Soon one of the baristas came rushing out of the cafe, carrying beach parasols. And then apologetically fixed one above us. We squeezed in closer, gauging each other’s coverage, making sure each of us was equally protected.

The latte was sweet, foamy. The terrace dotted with people drinking coffees from soup bowls under other kitschy parasols. Their bubbles as complete as ours. It was a Monday, disguised as a lazy Sunday.

Laura was beaming and G at his most gorgeous smiliest self. My two most introverted friends making conversation. My heart full at the sweetness of seeing them get along.

We talked about the future–our dreams and timelines. But also interior design preferences. And the promise of more visits. No complaints. No empty words. An actual conversation. A mere hour so full.

A note appeared, included in a belated birthday gift, that ended with “Happy to have you in my life.” I looked up at the two of them, and I couldn’t agree more.

πŸ“Œ Little Rabbit’s Room, Munich – Germany

πŸš‚ Plus, the Beginning of Travel Moments

The One Big Thing That Defined the Year

πŸ“¦ Our Move to Europe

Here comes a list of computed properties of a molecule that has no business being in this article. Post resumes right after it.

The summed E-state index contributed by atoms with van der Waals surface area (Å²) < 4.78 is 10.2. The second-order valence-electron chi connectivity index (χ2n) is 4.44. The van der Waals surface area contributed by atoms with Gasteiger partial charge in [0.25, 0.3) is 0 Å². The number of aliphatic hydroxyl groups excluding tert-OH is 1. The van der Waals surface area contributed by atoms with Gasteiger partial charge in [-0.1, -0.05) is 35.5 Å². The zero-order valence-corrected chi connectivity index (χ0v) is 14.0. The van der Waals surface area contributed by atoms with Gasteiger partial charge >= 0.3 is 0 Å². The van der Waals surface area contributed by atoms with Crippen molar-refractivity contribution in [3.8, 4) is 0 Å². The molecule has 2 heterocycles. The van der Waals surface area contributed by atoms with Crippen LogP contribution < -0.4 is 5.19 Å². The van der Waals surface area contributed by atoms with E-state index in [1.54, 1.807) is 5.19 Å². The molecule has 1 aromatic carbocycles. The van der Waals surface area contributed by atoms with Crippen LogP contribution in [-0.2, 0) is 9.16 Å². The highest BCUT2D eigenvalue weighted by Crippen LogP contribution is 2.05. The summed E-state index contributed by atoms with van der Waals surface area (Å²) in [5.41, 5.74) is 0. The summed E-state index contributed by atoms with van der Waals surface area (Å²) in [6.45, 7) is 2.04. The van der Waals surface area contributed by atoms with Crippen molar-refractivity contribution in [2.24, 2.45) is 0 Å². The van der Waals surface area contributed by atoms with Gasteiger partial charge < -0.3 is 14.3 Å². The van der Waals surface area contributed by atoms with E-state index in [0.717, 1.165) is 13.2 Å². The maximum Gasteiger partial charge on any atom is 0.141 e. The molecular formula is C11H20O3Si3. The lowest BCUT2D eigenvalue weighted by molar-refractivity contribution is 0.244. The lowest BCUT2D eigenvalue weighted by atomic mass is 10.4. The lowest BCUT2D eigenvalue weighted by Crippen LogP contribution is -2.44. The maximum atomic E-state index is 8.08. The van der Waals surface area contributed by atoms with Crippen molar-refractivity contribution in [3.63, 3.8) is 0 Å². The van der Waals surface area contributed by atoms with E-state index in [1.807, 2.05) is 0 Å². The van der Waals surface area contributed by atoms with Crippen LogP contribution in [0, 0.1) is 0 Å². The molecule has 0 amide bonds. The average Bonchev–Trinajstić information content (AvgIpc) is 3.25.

After calling Singapore home for five years, G and I moved back to Europe. The move allowed us to spend two quarters of the year at our homes in Amsterdam and Sarajevo and the rest in Portugal, where G and I are looking for a new home. I got to spend buckets of time with my parents. We saw the rest of our families. And met our friends all over Europe. We bought a car and went road tripping, something we had missed a lot. Furthermore, we spent weeks immersed in nature, close to the mountains and wild beaches, surfing, hiking, soaking up the expansiveness. Plus, in the euphoria of it all, we made a baby boy who we’ll get to meet in March.

And a Few Small Ones

A New Year’s Tradition G and I Started

🌀 The Gift of a Quote
At the beginning of the year, G and I “gifted” each other a quote, which we meant as a guiding light for inner growth and the year ahead. For 2022, we’re keeping it up, though this time, we decided on a mutual quote.

πŸ”– Related reading: A Practice Friends Were Most Enthusiastic About: Talkies

Quote I Started 2021 With

Do you have the patience to wait

till your mind settles and the water is clear?

Can you remain unmoving

till the right action arises by itself?

–Lao Tzu, Tao Te Ching


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πŸ‘‰πŸ» Favorite Things 2020 and Favorite Things 2019